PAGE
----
Vicky Phelan says the Minister for Health has apologised after he was accused of ignoring her and fellow campaigners' concerns about a Cervical Check tribunal.
Stephen Donnelly had proposed the tribunal into the handling of the controversy get underway on Tuesday.
However, Ms Phelan and members of the 221+ group say their concerns around the adversarial nature of the process and the statute of limitations are being ignored.
Representatives of the group of Cervical Check campaigners met virtually with Minister Donnelly last night to discuss their concerns about the tribunal.
Speaking on Newstalk Breakfast with Susan Keogh, she said the Minister was "apologetic" about the way the group had been communicated with.
She said: "He said his only motivation is to find the least bad way forward, they were the words he used, in this for the women and families concerned.
"We had a fairly frank exchange of views because we are all used to seeing this happen time and time again.
"Poor communication from the Department and then apologies, and we're just sick of it now.
"We're giving him until next week and allowing them time to take on board the issues that we've already raised."
She added: "They are very valid issues, we have every interest in seeing this tribunal established but it has to be a workable tribunal that takes into consideration the concerns of the people it's aimed at.
"One of the huge issues with it is the statute of limitations issue which hasn't even been addressed in the letter we did receive.
"There's a group of around 60 from the original 221 group who are holding out for this tribunal."
With regard to the statute of limitations on this issue, she said that a lot of people are not aware of the fact that there is a two-year time limit from when you have been notified that harm has been done.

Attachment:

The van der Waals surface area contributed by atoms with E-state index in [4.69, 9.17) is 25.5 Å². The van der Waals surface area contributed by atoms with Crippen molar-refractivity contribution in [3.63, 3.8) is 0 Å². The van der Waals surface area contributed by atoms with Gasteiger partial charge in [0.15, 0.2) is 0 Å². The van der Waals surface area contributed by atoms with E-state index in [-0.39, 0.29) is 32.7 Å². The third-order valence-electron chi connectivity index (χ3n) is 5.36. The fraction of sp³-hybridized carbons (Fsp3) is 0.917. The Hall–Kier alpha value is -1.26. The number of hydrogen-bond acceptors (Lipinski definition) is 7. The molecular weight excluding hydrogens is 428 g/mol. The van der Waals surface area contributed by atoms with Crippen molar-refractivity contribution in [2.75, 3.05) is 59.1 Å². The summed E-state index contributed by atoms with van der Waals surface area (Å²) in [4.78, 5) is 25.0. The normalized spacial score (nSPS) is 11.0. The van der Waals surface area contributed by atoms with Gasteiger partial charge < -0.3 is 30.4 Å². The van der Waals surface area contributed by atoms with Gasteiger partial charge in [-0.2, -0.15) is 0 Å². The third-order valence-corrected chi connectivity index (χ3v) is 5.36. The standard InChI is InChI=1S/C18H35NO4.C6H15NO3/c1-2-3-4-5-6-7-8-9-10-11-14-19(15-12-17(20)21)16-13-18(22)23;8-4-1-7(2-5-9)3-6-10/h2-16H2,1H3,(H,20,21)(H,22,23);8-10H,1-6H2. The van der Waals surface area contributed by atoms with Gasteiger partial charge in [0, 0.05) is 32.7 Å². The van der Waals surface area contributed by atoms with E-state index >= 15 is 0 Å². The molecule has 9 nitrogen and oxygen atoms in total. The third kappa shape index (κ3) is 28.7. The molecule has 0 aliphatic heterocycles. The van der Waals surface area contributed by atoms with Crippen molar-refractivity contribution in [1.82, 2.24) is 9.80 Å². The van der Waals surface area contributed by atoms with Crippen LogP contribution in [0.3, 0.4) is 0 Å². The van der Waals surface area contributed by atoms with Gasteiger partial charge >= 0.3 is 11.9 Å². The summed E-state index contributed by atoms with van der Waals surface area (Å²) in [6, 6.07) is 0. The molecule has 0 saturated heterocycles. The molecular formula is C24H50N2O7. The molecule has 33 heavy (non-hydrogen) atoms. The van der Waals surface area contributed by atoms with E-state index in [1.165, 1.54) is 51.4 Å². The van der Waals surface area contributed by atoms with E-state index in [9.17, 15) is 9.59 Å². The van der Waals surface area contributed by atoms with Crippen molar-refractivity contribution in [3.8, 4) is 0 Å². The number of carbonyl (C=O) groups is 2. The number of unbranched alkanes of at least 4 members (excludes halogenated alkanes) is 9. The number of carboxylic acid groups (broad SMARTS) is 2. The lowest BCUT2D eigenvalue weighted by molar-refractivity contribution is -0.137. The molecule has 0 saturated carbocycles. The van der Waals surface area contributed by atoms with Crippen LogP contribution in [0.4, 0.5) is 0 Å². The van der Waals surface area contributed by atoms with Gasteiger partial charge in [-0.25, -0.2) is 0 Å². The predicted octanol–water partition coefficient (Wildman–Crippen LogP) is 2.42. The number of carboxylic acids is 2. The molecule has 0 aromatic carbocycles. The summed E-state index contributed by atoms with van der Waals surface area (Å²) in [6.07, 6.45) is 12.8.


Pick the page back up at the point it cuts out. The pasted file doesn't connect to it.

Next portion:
She said: "It's through no fault of their own that these people are statute-barred, it's the government who have delayed establishing this tribunal.
"That's one issue that we need addressed in writing before we will engage with this because otherwise there's a whole group of people who will not be able to avail of this because they were waiting for the tribunal."
Ms Phelan said the 221+ group have asked for confirmation on those issues before the tribunal goes ahead.
She said it was "extremely disappointing" that the tribunal is facing problems before it even begins.
She added that recurrence of cervical cancer was a huge concern for many women in the 221+ group, and that there should be some inclusion in the tribunal legislation providing for this.
Ms Phelan said: "When it comes back, you're going to end up like Ruth [Morrissey], like Emma Mhic Mhathúna, like me, you are going to die, there's no cure for this.
"These are all issues we raised in the beginning and we were not listened to so we're at the point now where we're not going to engage with this if they're not going to be taken on board."
She said she accepted the apology of Minister Donnely but said it was about action, not words, going forward.